The goal of the Transitional Care Program was to develop alternative discharge destinations and reduce the number of patients who wait in hospital for an ALC, while also optimizing health outcomes by enabling these individuals to receive care in a home-like setting and supports designed to meet their specific needs.

In addition to providing better overall care for patients, Transitional Care is also significantly more cost effective than providing care in hospital. With an average daily cost of approximate $191 per bed, Transitional Care costs less than a quarter of the $840 daily average for an acute care hospital bed and less than half of the $401 daily average for a convalescent care bed.

The HNHB LHIN’s annual investment in Transitional Care has grown to approximately $8 million annually and, as of December 2016, the Program had expanded to 209 beds across 16 sites, including:
  • 7 sites in Hamilton with a total of 133 beds
  • 4 sites in Burlington with a total of 30 beds
  • 3 sites in Niagara with a total of 29 beds
  • 2 sites in Brant with a total of 17 beds
More than 1,700 patients have been admitted to the program since 2014, resulting in more than 82,000 avoided hospital ALC days.

While better utilization of limited hospital resources and opening beds for patients in greater need of acute care are notable accomplishments, the true impact of Transitional Care is how it translates to improved experiences for patients like Sara.

After having both legs amputated due to Vascular Disease and spending a number of months in hospital, Sara was transferred to a Transitional Care bed at First Place Assisted Living in Hamilton. When she arrived at First Place, Sara was very optimistic about going home. Her family and medical team, however were concerned that because she required assistance with daily tasks she would be unable to cope in her own apartment.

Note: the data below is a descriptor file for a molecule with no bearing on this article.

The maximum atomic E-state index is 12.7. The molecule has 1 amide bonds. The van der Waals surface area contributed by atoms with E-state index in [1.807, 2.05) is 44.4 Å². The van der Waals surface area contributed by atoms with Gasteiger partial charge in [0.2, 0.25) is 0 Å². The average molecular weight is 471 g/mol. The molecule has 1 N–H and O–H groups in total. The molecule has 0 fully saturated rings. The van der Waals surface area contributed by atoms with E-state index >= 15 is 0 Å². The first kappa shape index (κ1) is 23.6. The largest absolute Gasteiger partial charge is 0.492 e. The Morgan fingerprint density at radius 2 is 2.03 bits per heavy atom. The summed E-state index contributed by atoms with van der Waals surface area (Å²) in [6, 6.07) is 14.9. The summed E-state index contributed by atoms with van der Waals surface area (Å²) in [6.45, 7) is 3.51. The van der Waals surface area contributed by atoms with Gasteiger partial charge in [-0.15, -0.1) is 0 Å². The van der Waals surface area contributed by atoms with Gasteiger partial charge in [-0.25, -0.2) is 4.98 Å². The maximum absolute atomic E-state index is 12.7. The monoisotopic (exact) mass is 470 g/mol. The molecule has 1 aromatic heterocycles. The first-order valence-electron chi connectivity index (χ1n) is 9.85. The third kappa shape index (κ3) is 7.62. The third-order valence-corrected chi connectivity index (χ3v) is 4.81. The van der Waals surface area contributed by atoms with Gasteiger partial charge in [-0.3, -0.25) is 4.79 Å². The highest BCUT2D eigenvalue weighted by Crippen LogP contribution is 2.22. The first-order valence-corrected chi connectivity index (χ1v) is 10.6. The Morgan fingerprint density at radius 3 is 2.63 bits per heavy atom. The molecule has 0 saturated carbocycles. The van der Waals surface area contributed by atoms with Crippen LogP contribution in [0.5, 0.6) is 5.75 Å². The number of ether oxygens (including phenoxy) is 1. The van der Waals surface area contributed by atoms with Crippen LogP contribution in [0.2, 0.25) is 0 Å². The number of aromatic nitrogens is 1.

During her stay at First Place she regained her strength and with staff support was able to show her independence by transferring herself to and from her own wheelchair. Eventually, she regained her mobility by demonstrating she could transport herself to the dining room and other events throughout First Place.

After two weeks it was determined that Sara could manage on her own and she was able to move back into her apartment and live independently with the assistance of community supports.

Sara’s story is just one example of the difference that the HNHB Transitional Care Program has made for patients and families in our LHIN. Though the program has been tremendously successful, we are working to further strengthen the program by:
  • Expanding access to transitional beds across the LHIN to further reduce hospital ALC rates;
  • Enhancing available supports, including therapeutic programs and skilled nursing to increase discharges to destinations other than LTC; and,
  • Continuing to develop programs geared to better meet the needs specific populations including those exhibiting responsive behaviours and those with dementias.
The Transitional Care Program is a positive example of providers coming together to put patients first and meet their needs, while also addressing system challenges in an innovative and collaborative way.

We know there are other stories like this in our LHIN and we want to tell them.

If you or your organization would like to be featured in a future blog or share a patient story in one of our Voices in the Community videos you can reach us through our office, or if you’re on social media via our Twitter handle -@HNHB_LHINgage. Your feedback and questions are always welcome.